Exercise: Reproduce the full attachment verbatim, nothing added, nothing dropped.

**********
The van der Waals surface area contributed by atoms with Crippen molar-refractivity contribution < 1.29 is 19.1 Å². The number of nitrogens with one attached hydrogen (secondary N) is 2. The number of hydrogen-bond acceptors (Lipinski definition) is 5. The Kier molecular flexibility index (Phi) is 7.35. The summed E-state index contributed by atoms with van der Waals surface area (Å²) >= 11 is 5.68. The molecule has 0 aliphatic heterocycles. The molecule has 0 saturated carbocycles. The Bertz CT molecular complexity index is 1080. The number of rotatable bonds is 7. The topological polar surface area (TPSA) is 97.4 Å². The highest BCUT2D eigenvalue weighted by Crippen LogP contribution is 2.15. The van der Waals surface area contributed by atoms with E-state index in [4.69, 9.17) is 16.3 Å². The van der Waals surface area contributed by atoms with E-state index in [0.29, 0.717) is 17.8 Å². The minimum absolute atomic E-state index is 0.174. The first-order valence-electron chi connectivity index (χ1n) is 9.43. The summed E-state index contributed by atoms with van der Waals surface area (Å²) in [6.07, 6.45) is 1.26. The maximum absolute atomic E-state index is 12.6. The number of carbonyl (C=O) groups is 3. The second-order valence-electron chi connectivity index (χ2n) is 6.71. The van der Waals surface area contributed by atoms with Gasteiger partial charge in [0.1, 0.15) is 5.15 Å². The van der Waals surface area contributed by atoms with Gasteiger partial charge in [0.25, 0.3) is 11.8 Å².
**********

The van der Waals surface area contributed by atoms with Crippen molar-refractivity contribution < 1.29 is 19.1 Å². The number of nitrogens with one attached hydrogen (secondary N) is 2. The number of hydrogen-bond acceptors (Lipinski definition) is 5. The Kier molecular flexibility index (Phi) is 7.35. The summed E-state index contributed by atoms with van der Waals surface area (Å²) >= 11 is 5.68. The molecule has 0 aliphatic heterocycles. The molecule has 0 saturated carbocycles. The Bertz CT molecular complexity index is 1080. The number of rotatable bonds is 7. The topological polar surface area (TPSA) is 97.4 Å². The highest BCUT2D eigenvalue weighted by Crippen LogP contribution is 2.15. The van der Waals surface area contributed by atoms with E-state index in [4.69, 9.17) is 16.3 Å². The van der Waals surface area contributed by atoms with E-state index in [0.29, 0.717) is 17.8 Å². The minimum absolute atomic E-state index is 0.174. The first-order valence-electron chi connectivity index (χ1n) is 9.43. The summed E-state index contributed by atoms with van der Waals surface area (Å²) in [6.07, 6.45) is 1.26. The maximum absolute atomic E-state index is 12.6. The number of carbonyl (C=O) groups is 3. The second-order valence-electron chi connectivity index (χ2n) is 6.71. The van der Waals surface area contributed by atoms with Gasteiger partial charge in [0.1, 0.15) is 5.15 Å². The van der Waals surface area contributed by atoms with Gasteiger partial charge in [0.25, 0.3) is 11.8 Å².